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Aidan Lynam; father, biker, friend

NewsBy Finn Gillespie
Robyn Lynam with her Dad Aidan
Robyn Lynam with her Dad Aidan

Finn Gillespie pays tribute to a man he was honoured to call a friend.

Aidan Lynam’s last text to me summed him up in so many ways.

“Congrats to the clan. A little girl changes how a dad views the world, suddenly pink is ok.”

He was referring to the arrival six weeks ago of a new baby girl in the Gillespie household. And he was speaking from experience – his daughter, Robyn, was born in 2005, introducing a new pink world to the lives of Aidan, his wife Nicky and their then three-year-old son, Jake.

Robyn’s birth heralded another huge life change for the Lynam family. She was born with Down syndrome, which led to Aidan taking up a role with Down Syndrome Ireland (DSI) to offer support and raise funds for those affected by the condition.

And so began a 10-year chapter in Aidan’s life, which tragically came to an end last Sunday on the annual Rev-Up4DSI charity motorcycle event, which he co-founded in 2005.

Aidan’s job with DSI and as a motorcycle journalist saw him share in the lives of hundreds of like-minded people. His passion was infectious, whether the subject was his devotion to his family, his love of bikes or something as unremarkable as the weather, the economy or the price of a pint.

When the conversation turned serious, however, Aidan didn’t mince his words. But these words were always measured, and stated with the conviction of a man who made it his business to be informed about any subject on which he offered an opinion.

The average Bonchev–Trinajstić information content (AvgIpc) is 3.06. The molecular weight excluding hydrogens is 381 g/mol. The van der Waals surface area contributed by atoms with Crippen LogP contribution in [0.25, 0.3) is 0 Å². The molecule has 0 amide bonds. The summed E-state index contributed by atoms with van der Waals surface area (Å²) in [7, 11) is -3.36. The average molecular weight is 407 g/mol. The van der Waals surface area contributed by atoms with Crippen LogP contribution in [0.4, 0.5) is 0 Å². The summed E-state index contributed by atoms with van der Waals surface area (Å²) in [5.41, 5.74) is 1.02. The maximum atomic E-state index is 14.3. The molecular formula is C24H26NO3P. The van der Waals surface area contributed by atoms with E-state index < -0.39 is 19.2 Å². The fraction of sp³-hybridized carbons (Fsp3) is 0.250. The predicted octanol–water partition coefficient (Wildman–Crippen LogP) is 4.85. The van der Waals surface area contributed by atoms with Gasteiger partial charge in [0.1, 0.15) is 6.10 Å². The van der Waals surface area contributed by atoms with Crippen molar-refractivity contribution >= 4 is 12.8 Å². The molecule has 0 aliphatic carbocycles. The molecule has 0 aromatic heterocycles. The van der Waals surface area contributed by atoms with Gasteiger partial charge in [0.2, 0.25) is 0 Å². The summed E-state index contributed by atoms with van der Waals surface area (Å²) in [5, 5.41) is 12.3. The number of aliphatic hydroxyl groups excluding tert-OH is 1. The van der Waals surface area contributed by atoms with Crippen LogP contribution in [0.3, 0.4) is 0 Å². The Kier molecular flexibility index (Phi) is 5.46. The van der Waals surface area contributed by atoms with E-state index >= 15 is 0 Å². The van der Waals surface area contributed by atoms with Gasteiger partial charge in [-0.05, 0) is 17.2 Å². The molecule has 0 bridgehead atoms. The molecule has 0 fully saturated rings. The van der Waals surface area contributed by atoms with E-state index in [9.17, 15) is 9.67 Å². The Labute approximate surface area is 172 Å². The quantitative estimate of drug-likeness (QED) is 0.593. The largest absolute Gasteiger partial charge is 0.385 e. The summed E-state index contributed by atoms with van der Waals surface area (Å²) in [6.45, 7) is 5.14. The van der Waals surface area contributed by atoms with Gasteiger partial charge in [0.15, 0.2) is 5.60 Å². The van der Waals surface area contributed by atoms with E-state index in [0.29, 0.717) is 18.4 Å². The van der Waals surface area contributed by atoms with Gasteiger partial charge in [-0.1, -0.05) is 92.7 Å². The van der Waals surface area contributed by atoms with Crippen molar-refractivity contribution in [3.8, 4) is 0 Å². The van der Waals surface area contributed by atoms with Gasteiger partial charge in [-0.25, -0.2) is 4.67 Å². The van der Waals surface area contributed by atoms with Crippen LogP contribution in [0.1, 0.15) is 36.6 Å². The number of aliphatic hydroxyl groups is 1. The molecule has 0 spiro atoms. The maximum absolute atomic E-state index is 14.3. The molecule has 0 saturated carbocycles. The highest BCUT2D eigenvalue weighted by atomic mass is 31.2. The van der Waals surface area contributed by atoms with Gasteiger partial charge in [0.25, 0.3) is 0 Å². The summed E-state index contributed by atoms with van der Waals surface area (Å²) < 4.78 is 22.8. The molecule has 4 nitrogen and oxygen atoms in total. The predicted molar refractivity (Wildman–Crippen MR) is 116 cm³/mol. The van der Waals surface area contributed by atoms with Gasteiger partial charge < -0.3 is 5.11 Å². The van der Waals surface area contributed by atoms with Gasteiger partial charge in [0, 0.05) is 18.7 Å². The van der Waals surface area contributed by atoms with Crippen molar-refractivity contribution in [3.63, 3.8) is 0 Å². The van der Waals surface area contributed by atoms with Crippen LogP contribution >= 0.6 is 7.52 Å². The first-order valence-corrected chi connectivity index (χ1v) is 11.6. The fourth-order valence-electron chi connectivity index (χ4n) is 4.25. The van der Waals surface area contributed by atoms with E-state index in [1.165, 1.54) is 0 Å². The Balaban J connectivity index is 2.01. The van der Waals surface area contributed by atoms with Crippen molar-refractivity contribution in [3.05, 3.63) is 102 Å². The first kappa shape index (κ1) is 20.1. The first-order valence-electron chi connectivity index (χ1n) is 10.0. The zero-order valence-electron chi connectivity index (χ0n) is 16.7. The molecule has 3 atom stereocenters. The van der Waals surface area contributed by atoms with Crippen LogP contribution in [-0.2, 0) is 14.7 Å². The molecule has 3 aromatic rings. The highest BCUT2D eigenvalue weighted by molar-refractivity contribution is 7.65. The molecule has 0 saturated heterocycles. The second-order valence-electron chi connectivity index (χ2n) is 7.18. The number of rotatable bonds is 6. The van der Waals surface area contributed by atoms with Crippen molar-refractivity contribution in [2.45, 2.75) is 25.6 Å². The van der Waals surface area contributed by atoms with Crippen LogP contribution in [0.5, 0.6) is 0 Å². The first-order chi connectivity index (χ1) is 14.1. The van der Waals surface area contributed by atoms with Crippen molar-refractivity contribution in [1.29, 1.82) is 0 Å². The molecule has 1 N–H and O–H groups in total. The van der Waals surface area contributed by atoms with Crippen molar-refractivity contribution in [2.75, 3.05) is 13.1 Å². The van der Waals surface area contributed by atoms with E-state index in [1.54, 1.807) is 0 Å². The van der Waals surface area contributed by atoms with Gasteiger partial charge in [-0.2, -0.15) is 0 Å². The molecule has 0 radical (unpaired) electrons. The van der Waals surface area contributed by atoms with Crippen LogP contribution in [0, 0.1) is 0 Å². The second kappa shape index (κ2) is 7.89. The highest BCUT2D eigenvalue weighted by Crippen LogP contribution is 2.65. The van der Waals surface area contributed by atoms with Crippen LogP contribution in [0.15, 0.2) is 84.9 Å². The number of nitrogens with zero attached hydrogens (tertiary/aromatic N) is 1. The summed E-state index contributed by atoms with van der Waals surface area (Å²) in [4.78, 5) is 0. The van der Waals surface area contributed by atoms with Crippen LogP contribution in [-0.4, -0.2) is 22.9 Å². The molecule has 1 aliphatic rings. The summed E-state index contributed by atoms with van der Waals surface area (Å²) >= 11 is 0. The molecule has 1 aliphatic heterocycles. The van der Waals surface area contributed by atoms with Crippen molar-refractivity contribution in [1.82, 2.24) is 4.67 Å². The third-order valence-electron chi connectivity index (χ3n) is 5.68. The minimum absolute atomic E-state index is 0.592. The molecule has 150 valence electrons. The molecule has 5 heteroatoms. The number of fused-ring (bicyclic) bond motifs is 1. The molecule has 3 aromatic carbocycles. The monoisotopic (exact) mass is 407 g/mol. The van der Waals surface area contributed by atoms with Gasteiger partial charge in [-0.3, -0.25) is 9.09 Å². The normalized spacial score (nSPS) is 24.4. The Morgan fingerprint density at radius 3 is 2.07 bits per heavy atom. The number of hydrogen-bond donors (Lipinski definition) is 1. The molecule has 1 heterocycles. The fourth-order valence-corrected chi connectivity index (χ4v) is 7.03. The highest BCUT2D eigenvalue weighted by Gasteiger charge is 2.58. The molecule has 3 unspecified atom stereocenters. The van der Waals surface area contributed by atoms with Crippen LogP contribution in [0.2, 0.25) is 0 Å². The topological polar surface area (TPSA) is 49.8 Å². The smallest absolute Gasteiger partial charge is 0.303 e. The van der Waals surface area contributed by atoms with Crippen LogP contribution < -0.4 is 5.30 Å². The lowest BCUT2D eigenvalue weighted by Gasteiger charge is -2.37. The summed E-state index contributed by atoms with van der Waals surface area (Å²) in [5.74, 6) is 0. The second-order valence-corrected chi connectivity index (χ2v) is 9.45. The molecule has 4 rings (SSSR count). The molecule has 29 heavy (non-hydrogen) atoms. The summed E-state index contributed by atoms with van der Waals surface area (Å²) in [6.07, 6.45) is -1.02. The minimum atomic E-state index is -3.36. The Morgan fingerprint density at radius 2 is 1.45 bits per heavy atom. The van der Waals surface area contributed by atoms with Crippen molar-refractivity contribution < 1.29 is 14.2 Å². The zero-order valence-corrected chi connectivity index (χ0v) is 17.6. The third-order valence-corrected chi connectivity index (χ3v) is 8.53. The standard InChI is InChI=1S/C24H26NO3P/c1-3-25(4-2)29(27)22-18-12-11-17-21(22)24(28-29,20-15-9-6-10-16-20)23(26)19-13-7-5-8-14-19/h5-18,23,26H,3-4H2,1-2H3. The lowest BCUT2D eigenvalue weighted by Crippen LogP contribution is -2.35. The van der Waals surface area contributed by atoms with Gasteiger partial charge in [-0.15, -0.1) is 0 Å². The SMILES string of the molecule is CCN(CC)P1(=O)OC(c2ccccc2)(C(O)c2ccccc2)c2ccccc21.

His love of a good slagging was legendary, the Saturday night ‘banquet’ dinner at the annual Rev-Up4DSI run often descending into a raucous one-man stand-up show, as Aidan dished the dirt on participants, taking the inevitable verbal retaliation completely in his stride.

I had the honour of riding with Aidan on various occasions. My fondest memory of these was when I joined him and a few others for day two of Rev-Up in 2012.

Aidan (left) enjoying the open road

I wrote at the time: “Aidan Lynam [had] hinted the previous evening that Sunday’s roads would be the best of the weekend. And boy was he right. After heading west and through Galway city, we headed for Connemara. If Carlsberg made roads just for bikers ...”

You see, Aidan wanted everyone on Rev-Up to enjoy the roads on this island of ours as much as he did — the Rev-Up slogan, ‘Share The Journey’, couldn’t have been more apt.

Aidan wanted to share his journey — and his dreams — with as many like-minded souls as possible. He shared the dream of a beautiful life for Nicky, Robyn and her brothers Jake and Harry. He shared the dream of a better deal for those born with Down syndrome and their families. He shared the dream of riding free and enjoying and celebrating everything motorbike-related.

If you’re looking down from the heavens today, Aidan, please know that your dream helped thousands of others, touched the hearts of countless friends and acquaintances and inspired generations of bikers to make a real difference.

Rest in peace, sir — you were one of a kind but your dream lives on.